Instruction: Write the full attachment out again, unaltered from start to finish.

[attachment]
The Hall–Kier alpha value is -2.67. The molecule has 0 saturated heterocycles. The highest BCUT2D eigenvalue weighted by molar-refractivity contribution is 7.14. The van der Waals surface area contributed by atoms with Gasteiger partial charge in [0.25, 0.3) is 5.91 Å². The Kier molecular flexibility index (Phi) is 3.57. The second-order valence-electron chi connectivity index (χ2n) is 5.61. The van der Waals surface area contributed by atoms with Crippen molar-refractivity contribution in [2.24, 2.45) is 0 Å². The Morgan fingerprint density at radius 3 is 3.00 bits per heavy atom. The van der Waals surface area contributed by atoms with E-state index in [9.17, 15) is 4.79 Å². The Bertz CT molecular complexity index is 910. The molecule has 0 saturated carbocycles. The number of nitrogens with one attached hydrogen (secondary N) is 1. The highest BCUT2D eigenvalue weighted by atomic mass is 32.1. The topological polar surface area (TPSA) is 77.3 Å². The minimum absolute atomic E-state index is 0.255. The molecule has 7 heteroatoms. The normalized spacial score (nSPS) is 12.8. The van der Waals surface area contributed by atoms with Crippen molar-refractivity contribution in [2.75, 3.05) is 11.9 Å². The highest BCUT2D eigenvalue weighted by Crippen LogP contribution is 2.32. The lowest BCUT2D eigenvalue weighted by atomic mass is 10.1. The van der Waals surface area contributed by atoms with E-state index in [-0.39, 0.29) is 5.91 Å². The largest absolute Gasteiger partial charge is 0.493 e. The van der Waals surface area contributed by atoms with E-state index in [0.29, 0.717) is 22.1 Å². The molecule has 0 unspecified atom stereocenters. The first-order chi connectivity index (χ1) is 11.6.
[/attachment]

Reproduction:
The Hall–Kier alpha value is -2.67. The molecule has 0 saturated heterocycles. The highest BCUT2D eigenvalue weighted by molar-refractivity contribution is 7.14. The van der Waals surface area contributed by atoms with Gasteiger partial charge in [0.25, 0.3) is 5.91 Å². The Kier molecular flexibility index (Phi) is 3.57. The second-order valence-electron chi connectivity index (χ2n) is 5.61. The van der Waals surface area contributed by atoms with Crippen molar-refractivity contribution in [2.24, 2.45) is 0 Å². The Morgan fingerprint density at radius 3 is 3.00 bits per heavy atom. The van der Waals surface area contributed by atoms with E-state index in [9.17, 15) is 4.79 Å². The Bertz CT molecular complexity index is 910. The molecule has 0 saturated carbocycles. The number of nitrogens with one attached hydrogen (secondary N) is 1. The highest BCUT2D eigenvalue weighted by atomic mass is 32.1. The topological polar surface area (TPSA) is 77.3 Å². The minimum absolute atomic E-state index is 0.255. The molecule has 7 heteroatoms. The normalized spacial score (nSPS) is 12.8. The van der Waals surface area contributed by atoms with Crippen molar-refractivity contribution in [2.75, 3.05) is 11.9 Å². The highest BCUT2D eigenvalue weighted by Crippen LogP contribution is 2.32. The lowest BCUT2D eigenvalue weighted by atomic mass is 10.1. The van der Waals surface area contributed by atoms with E-state index in [-0.39, 0.29) is 5.91 Å². The largest absolute Gasteiger partial charge is 0.493 e. The van der Waals surface area contributed by atoms with E-state index in [0.29, 0.717) is 22.1 Å². The molecule has 0 unspecified atom stereocenters. The first-order chi connectivity index (χ1) is 11.6.